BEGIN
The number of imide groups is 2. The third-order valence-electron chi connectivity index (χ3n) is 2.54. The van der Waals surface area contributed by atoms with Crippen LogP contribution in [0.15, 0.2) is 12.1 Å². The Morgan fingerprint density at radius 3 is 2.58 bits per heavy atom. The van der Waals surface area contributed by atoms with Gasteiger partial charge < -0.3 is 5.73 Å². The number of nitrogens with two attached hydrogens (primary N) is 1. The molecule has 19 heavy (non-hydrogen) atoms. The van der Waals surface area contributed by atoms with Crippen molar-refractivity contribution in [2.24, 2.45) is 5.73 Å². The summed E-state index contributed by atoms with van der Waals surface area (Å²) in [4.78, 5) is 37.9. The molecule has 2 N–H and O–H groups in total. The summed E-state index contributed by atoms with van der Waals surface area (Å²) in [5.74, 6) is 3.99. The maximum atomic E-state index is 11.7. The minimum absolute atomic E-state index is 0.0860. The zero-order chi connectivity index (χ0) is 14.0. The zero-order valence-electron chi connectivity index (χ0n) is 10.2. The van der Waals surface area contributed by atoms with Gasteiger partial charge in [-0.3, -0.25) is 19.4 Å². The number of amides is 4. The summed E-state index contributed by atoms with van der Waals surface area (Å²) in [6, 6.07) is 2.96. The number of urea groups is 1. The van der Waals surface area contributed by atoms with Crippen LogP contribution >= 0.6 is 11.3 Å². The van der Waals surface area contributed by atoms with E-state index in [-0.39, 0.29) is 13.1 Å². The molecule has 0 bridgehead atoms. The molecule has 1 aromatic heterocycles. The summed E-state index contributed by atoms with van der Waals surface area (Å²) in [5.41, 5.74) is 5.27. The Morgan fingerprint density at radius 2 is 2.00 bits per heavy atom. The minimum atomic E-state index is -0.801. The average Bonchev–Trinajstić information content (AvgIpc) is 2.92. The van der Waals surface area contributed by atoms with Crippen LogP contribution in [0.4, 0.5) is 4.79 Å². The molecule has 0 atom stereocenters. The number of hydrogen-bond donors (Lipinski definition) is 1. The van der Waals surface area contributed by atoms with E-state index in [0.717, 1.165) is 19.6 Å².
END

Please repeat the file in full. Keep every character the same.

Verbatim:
The number of imide groups is 2. The third-order valence-electron chi connectivity index (χ3n) is 2.54. The van der Waals surface area contributed by atoms with Crippen LogP contribution in [0.15, 0.2) is 12.1 Å². The Morgan fingerprint density at radius 3 is 2.58 bits per heavy atom. The van der Waals surface area contributed by atoms with Gasteiger partial charge < -0.3 is 5.73 Å². The number of nitrogens with two attached hydrogens (primary N) is 1. The molecule has 19 heavy (non-hydrogen) atoms. The van der Waals surface area contributed by atoms with Crippen molar-refractivity contribution in [2.24, 2.45) is 5.73 Å². The summed E-state index contributed by atoms with van der Waals surface area (Å²) in [4.78, 5) is 37.9. The molecule has 2 N–H and O–H groups in total. The summed E-state index contributed by atoms with van der Waals surface area (Å²) in [5.74, 6) is 3.99. The maximum atomic E-state index is 11.7. The minimum absolute atomic E-state index is 0.0860. The zero-order chi connectivity index (χ0) is 14.0. The zero-order valence-electron chi connectivity index (χ0n) is 10.2. The van der Waals surface area contributed by atoms with Gasteiger partial charge in [-0.3, -0.25) is 19.4 Å². The number of amides is 4. The summed E-state index contributed by atoms with van der Waals surface area (Å²) in [6, 6.07) is 2.96. The number of urea groups is 1. The van der Waals surface area contributed by atoms with Crippen LogP contribution >= 0.6 is 11.3 Å². The van der Waals surface area contributed by atoms with E-state index in [-0.39, 0.29) is 13.1 Å². The molecule has 0 bridgehead atoms. The molecule has 1 aromatic heterocycles. The summed E-state index contributed by atoms with van der Waals surface area (Å²) in [5.41, 5.74) is 5.27. The Morgan fingerprint density at radius 2 is 2.00 bits per heavy atom. The minimum atomic E-state index is -0.801. The average Bonchev–Trinajstić information content (AvgIpc) is 2.92. The van der Waals surface area contributed by atoms with Crippen LogP contribution in [0.4, 0.5) is 4.79 Å². The molecule has 0 atom stereocenters. The number of hydrogen-bond donors (Lipinski definition) is 1. The van der Waals surface area contributed by atoms with E-state index in [0.717, 1.165) is 19.6 Å².